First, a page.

CLEARWATER — Lynn Martin had a husband once, briefly. Very briefly.
"I don't get this marriage thing," she said Friday.
What she does get is the bond that develops between a pet and owner. In her case, two little pugs and two Boston terriers.
"One night without my dogs is like torture," said Martin, 56.
Homeless for the second time, she says a Humane Society of Pinellas program that lets her keep her dogs at the shelter for 30 days is a lifeline.
A paralegal for 42 years, she hopes to find a new job and a home before July 16. The dogs must be picked up by then or they may be put up for adoption.
"That's never going to happen," she said. "If we have to live in my truck."
As unemployment, foreclosures, and energy and food prices rise, north Pinellas shelter officials say pets and owners are paying the price.
At Pinellas County Animal Services, workers say more people dropping off pets at the Largo shelter are blaming the bad economy or the loss of their homes. The SPCA Tampa Bay in Largo also reports a 3 percent increase in admissions in 2008 compared to this time last year.
The Humane Society shelter in Clearwater has also seen a steady increase in residents who cite economic reasons and homelessness as the reason for giving up pets, according to Suzanne Sakal, the shelter's development director. "And I don't see it getting any better soon," she added.
To offset this, the Humane Society created a program called "continued care" that allows cash-strapped residents to leave pets at the shelter for up to 30 days until they can get back on their feet.
But the service is expensive to provide. And the shelter is struggling with a budget that gets smaller each year.
Now a consortium of shelters and other animal groups called Pinellas Animal Partners has started looking into how to organize some help for those struggling to keep their pets.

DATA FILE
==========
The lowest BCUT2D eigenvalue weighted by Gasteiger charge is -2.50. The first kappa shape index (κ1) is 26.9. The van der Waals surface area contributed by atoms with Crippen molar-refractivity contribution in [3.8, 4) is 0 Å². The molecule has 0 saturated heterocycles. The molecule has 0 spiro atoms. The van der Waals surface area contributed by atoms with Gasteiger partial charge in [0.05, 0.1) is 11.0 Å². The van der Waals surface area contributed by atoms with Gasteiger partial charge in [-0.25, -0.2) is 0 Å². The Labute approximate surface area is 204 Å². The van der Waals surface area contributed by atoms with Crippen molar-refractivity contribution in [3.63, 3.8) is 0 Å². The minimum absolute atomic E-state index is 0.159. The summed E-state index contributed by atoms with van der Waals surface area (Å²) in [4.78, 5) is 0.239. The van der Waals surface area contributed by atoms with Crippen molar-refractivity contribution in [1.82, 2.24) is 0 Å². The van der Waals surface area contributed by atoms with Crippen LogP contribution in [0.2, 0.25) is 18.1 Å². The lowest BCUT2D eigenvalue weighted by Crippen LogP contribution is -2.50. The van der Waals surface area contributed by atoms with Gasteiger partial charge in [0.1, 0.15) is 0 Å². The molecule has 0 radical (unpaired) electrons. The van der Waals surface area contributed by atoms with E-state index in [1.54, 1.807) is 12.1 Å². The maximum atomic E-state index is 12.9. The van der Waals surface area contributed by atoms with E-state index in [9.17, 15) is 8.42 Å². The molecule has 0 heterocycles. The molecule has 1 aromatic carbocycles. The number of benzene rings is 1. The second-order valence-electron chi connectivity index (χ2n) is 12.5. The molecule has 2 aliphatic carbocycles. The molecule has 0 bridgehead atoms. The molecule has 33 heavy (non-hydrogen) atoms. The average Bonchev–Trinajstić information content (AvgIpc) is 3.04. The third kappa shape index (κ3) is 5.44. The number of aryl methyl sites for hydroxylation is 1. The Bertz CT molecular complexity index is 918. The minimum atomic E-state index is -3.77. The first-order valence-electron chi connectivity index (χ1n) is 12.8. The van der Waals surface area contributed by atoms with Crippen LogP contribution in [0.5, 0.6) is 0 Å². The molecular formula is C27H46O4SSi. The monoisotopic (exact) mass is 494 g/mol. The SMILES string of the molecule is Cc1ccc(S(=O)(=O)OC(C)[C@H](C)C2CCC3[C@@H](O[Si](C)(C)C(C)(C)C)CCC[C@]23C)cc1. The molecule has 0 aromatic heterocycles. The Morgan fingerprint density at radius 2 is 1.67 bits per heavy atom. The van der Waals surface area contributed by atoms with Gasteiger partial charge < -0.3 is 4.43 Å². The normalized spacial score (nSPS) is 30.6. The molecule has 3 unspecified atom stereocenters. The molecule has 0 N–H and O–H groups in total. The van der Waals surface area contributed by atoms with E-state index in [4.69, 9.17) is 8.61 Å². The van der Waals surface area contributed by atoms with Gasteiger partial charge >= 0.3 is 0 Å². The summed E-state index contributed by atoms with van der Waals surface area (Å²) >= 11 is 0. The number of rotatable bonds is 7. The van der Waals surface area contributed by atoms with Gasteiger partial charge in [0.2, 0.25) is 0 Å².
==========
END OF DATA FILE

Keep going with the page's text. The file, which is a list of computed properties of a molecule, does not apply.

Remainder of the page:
But for many, new programs will come too late.
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Just last week, a minister with a family came to Pinellas County Animal Services with three dogs: an energetic boxer, a sweet Yorkie and a fluffy Maltese, said Greg Andrews, operations manager at the shelter.
Andrews, surprised anyone would give up such pets, asked, "Is it because of the economic situation? Are you losing your home?"
The man answered, "Yes."
"He was almost in tears," Andrews said. "It was hard for him to leave them behind."
Not every shelter is reporting similar results.
Hillsborough County Animal Services said their surrender rate has remained constant.
"Over the last three years, our intake numbers are close to a hundred a day, sometimes more, sometimes less,'' said spokeswoman Marti Ryan.
Pasco County Animal Services reported a drop in the number of surrenders.
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Marissa Segundo, a spokeswoman for the SPCA Tampa Bay said the top reasons for surrendering pets are usually because owners can no longer afford it or they're moving.
"And that includes foreclosures,'' said Segundo.
She sees the anguish on the faces of those turning in a beloved pet because they can't afford to care for it anymore.
"People will come in crying and teary-eyed,'' said Segundo. "They are red-faced when they leave."
Martin, the homeless woman who owns the pugs and the Boston terriers, said she can't imagine living without her dogs.
So what if one is blind and one has a tongue too long for his mouth?
"Who wouldn't adopt these guys?" Martin asked Friday during her weekly visit to the Humane Society. "I'm so happy to see you guys."
Panting, the dogs scratched at Martin's legs, eager for their turn to be held.
"You being good puppies?" she asked. "I've missed you so much."
When Martin left for a moment to wash up, a howling arose and died only when she returned.
"This happens when I take the trash out," she said.
Martin remains optimistic about the future for her and her dogs.
"You can't dwell on the bad," she said. "Most of the time, the bad is only temporary."
Theresa Blackwell can be reached at email@example.com or (727) 445-4170.